A deciduous shrub or small tree 10 ft or more high, with a spreading, loose head of branches, glabrous in all its parts; young shoots angled, winter buds elongated. Leaves oval, oblong or obovate, 3 to 5 in. long, 11⁄2 to 21⁄4 in. wide, rounded or wedge-shaped at the base, pointed, very finely and evenly toothed; stalk about 1⁄4 in. long. Flowers greenish, about 3⁄8 in. across, the parts normally in fives, produced in early May, seven to fifteen together, on very slender-stalked cymes 2 to 3 ins. long. Fruits pendulous, 3⁄4 in. across before bursting, rich rosy red with five, sometimes four, winged lobes; aril orange-coloured. Bot. Mag., t. 2384.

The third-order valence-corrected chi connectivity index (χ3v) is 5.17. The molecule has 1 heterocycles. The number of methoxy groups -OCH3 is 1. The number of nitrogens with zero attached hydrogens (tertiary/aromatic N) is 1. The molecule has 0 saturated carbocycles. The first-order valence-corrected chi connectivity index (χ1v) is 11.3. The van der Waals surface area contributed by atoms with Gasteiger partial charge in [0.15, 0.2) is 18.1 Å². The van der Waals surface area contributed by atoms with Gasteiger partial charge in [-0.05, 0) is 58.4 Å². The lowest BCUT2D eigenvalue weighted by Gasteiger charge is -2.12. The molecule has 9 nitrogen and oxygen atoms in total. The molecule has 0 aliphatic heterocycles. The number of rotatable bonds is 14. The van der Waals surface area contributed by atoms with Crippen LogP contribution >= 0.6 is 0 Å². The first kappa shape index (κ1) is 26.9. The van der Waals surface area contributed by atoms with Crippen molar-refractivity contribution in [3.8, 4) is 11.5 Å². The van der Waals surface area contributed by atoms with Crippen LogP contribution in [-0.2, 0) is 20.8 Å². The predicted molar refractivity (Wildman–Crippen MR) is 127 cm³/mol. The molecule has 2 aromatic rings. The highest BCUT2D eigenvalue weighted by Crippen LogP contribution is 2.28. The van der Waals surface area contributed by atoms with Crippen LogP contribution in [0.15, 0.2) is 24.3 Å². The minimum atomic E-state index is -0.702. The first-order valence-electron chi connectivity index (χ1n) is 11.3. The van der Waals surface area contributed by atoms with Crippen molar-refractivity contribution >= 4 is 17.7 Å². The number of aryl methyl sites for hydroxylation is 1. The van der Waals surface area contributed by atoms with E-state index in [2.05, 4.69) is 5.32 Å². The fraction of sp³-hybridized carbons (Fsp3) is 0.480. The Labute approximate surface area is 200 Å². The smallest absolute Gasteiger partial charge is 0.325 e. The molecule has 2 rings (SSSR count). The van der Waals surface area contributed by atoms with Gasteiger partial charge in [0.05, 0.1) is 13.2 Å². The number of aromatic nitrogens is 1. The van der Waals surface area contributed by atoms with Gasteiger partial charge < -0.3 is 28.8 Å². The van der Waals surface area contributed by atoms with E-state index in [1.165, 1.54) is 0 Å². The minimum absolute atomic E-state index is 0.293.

Native of Europe; introduced in 1730. Excepting the native E. europaeus, this is the most ornamental of all the genus in our gardens; its individual fruit is much larger and more effective than that of the common spindle-tree but is not borne in such profusion. Grown as a small tree in rich deep soil, it will reach 20 ft in height, and such a specimen, hung with its long-stalked fruit in September, is one of the most beautiful objects of autumn.